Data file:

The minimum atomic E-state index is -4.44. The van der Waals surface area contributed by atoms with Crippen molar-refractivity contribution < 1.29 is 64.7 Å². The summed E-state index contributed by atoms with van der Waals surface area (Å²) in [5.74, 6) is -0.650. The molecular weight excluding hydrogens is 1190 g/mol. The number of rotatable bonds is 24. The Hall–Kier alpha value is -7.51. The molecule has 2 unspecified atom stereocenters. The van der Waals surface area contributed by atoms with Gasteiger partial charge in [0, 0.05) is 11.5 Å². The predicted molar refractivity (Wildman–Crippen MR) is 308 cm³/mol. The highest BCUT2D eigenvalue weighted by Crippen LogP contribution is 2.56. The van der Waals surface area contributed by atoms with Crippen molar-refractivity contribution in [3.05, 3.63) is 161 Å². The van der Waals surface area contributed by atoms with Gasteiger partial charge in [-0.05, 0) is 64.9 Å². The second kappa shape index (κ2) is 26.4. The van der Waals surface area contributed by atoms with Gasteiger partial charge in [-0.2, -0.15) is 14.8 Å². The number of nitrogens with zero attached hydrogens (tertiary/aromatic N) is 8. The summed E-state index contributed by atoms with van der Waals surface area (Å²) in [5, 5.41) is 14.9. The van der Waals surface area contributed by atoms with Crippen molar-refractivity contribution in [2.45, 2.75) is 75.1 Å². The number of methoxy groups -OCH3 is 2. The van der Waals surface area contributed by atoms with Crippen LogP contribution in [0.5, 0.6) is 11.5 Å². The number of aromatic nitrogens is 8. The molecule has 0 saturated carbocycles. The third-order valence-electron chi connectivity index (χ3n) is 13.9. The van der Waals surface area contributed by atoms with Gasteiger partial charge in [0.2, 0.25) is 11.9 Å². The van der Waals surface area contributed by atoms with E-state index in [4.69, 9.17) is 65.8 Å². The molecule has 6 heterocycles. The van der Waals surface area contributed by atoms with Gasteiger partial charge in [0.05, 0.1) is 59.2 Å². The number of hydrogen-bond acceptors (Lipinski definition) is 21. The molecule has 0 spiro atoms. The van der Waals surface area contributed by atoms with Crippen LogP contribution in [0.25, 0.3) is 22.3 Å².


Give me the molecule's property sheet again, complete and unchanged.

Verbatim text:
The minimum atomic E-state index is -4.44. The van der Waals surface area contributed by atoms with Crippen molar-refractivity contribution < 1.29 is 64.7 Å². The summed E-state index contributed by atoms with van der Waals surface area (Å²) in [5.74, 6) is -0.650. The molecular weight excluding hydrogens is 1190 g/mol. The number of rotatable bonds is 24. The Hall–Kier alpha value is -7.51. The molecule has 2 unspecified atom stereocenters. The van der Waals surface area contributed by atoms with Gasteiger partial charge in [0, 0.05) is 11.5 Å². The predicted molar refractivity (Wildman–Crippen MR) is 308 cm³/mol. The highest BCUT2D eigenvalue weighted by Crippen LogP contribution is 2.56. The van der Waals surface area contributed by atoms with Crippen molar-refractivity contribution in [3.05, 3.63) is 161 Å². The van der Waals surface area contributed by atoms with Gasteiger partial charge in [-0.05, 0) is 64.9 Å². The second kappa shape index (κ2) is 26.4. The van der Waals surface area contributed by atoms with Gasteiger partial charge in [-0.2, -0.15) is 14.8 Å². The number of nitrogens with zero attached hydrogens (tertiary/aromatic N) is 8. The summed E-state index contributed by atoms with van der Waals surface area (Å²) in [5, 5.41) is 14.9. The van der Waals surface area contributed by atoms with Crippen molar-refractivity contribution in [2.45, 2.75) is 75.1 Å². The number of methoxy groups -OCH3 is 2. The van der Waals surface area contributed by atoms with Crippen LogP contribution in [0.5, 0.6) is 11.5 Å². The number of aromatic nitrogens is 8. The molecule has 0 saturated carbocycles. The third-order valence-electron chi connectivity index (χ3n) is 13.9. The van der Waals surface area contributed by atoms with Gasteiger partial charge in [0.2, 0.25) is 11.9 Å². The van der Waals surface area contributed by atoms with E-state index in [4.69, 9.17) is 65.8 Å². The molecule has 6 heterocycles. The van der Waals surface area contributed by atoms with Gasteiger partial charge in [0.05, 0.1) is 59.2 Å². The number of hydrogen-bond acceptors (Lipinski definition) is 21. The molecule has 0 spiro atoms. The van der Waals surface area contributed by atoms with Crippen LogP contribution in [0.25, 0.3) is 22.3 Å².